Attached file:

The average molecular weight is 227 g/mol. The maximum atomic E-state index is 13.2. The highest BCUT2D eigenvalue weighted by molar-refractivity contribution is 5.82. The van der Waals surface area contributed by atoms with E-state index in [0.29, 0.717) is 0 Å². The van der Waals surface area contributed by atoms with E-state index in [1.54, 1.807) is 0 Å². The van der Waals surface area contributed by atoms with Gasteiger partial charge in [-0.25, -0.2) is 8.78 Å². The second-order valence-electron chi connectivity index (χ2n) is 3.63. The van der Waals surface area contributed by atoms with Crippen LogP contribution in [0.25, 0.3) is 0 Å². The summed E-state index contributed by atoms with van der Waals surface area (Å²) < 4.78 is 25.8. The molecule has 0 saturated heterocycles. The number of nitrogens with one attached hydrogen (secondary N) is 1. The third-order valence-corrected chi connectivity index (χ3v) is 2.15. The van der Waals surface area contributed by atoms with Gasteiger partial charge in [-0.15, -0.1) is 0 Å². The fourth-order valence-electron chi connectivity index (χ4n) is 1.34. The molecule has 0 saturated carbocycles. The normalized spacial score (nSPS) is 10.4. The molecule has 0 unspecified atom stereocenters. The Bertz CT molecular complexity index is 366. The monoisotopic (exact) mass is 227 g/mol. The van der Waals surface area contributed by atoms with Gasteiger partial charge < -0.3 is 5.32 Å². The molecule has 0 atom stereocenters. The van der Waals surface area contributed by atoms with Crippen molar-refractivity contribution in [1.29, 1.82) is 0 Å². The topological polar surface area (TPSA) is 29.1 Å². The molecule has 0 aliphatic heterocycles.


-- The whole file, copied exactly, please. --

The average molecular weight is 227 g/mol. The maximum atomic E-state index is 13.2. The highest BCUT2D eigenvalue weighted by molar-refractivity contribution is 5.82. The van der Waals surface area contributed by atoms with E-state index in [0.29, 0.717) is 0 Å². The van der Waals surface area contributed by atoms with E-state index in [1.54, 1.807) is 0 Å². The van der Waals surface area contributed by atoms with Gasteiger partial charge in [-0.25, -0.2) is 8.78 Å². The second-order valence-electron chi connectivity index (χ2n) is 3.63. The van der Waals surface area contributed by atoms with Crippen LogP contribution in [0.25, 0.3) is 0 Å². The summed E-state index contributed by atoms with van der Waals surface area (Å²) < 4.78 is 25.8. The molecule has 0 saturated heterocycles. The number of nitrogens with one attached hydrogen (secondary N) is 1. The third-order valence-corrected chi connectivity index (χ3v) is 2.15. The van der Waals surface area contributed by atoms with Gasteiger partial charge in [-0.15, -0.1) is 0 Å². The fourth-order valence-electron chi connectivity index (χ4n) is 1.34. The molecule has 0 saturated carbocycles. The normalized spacial score (nSPS) is 10.4. The molecule has 0 unspecified atom stereocenters. The Bertz CT molecular complexity index is 366. The monoisotopic (exact) mass is 227 g/mol. The van der Waals surface area contributed by atoms with Gasteiger partial charge < -0.3 is 5.32 Å². The molecule has 0 atom stereocenters. The van der Waals surface area contributed by atoms with Crippen molar-refractivity contribution in [1.29, 1.82) is 0 Å². The topological polar surface area (TPSA) is 29.1 Å². The molecule has 0 aliphatic heterocycles.